Centre for Technology and Global Affairs Hosts Future Skies Workshop on Space Technology and Policy

Photo of Rafael Ramirez's panel
Photo of Laura Edwards speaking on panel two
Photo of Josh Hartman speaking
Photo of a presentation
Photo of Lucas Kello's introduction to the workshop
Photo of some of the audience at the workshop
Photo of Marc Ventresca introducing the second panel
Photo of fourth panel

On June 21, 2019, Oxford University's Centre for Technology and Global Affairs – in collaboration with The Flying Object and the UK Space Agency – held its Future Skies Workshop: Private Industry and Public Policies Shaping the Future of the Space Sector in Oxford.

The panel discussions explored the challenges and opportunities facing the future of the global space sector – including commercialization, technological innovation, regulatory uncertainty under conditions of economic and geopolitical flux. Panellists highlighted the potential for formidable disruption of the industry with the entry of diverse private companies, leading to the development of new technologies and raising new investment opportunities and governance needs. Bas Lansdorp of Mars One delivered a keynote address describing an ambitious vision and plan for a privately funded manned mission to Mars.

A number of important conclusions emerged from the discussions. Speakers made a strong case for clearer and more effective regulation of commercial space activities that can motivate innovation and investment. Another concern involved space sustainability: for example, the need to reduce space debris left by the increasing number of satellites in orbit. Further discussion of sustainability referred to the United Nations’ Sustainable Development Goals published in 2015. Experts agreed that technological developments in the space sector present new opportunities for private industry to monitor and resolve sustainability challenges in near-earth orbit.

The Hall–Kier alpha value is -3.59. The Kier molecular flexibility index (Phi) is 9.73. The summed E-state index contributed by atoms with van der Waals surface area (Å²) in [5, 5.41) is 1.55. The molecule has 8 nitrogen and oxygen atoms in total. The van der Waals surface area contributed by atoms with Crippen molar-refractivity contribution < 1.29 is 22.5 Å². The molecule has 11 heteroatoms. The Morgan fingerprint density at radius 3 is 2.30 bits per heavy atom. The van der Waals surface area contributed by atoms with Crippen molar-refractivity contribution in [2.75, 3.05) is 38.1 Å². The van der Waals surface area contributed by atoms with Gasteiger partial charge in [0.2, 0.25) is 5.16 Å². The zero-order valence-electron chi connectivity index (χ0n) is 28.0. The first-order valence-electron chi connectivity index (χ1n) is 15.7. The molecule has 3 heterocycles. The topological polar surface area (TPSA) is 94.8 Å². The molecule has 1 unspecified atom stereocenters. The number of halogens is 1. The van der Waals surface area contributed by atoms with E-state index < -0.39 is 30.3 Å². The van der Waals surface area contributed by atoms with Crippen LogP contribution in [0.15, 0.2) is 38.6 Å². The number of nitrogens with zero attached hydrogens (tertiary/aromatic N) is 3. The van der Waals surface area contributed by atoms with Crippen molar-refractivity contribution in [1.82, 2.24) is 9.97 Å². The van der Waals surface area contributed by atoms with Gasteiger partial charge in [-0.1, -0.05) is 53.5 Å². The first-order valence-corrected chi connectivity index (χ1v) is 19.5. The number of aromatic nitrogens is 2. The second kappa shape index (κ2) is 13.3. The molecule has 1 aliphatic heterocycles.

Speakers also underlined the intrinsically human aspect of space exploration and investments — the inspirational element that characterized the first attempts at space research and which much also inform ongoing explorations. It is important to consider that the underlying motivations and objectives of space activity are as much political and social as they are scientific, and, consequently, that the arising challenges are eminently human rather than mechanical and commercial in nature.

The event gathered leading thinkers and practitioners from the global space industry, including representatives from The Flying Object, the UK Space Agency, the European Space Agency, NASA,  Innovate UK,  Satellite Applications Catapult, and Oxford Space Systems. The panels were moderated by three notable global experts: Professors Rafael Ramirez and Marc Ventresca from Oxford University’s Saïd Business School, and Josh Hartman of The Flying Object.

The Future Skies Workshop is the launching event of a leading effort to explore the future of the global space and aviation sectors. It followed from the successful Robotic Skies Workshop on drone policies, which the Centre held in Oxford's Rhodes House in June 2018. The initiative seeks to create a cross-disciplinary research programme and sustainable futures forum for discussion and analysis gathering leaders from industry, government, and academia to explore the complex interplay between international relations, commerce, policy, governance, and technological innovation in the space sector.


The Flying Object

The Flying Object is a global venture fund uniquely positioned to capture investment opportunities in the Technology of Flight, from unmanned aerial vehicles to satellites and space. The Flying Object, managed by investment firm Kluz Ventures, utilizes a network of experts and industry leaders to build growth and returns. Learn more at www.theflyingobject.com and www.kluzventures.com.

The Flying Object logo

The UK Space Agency

The UK Space Agency is responsible for all strategic decisions on the UK civil space programme and provide a clear, single voice for UK space ambitions.


UK Space Agency logo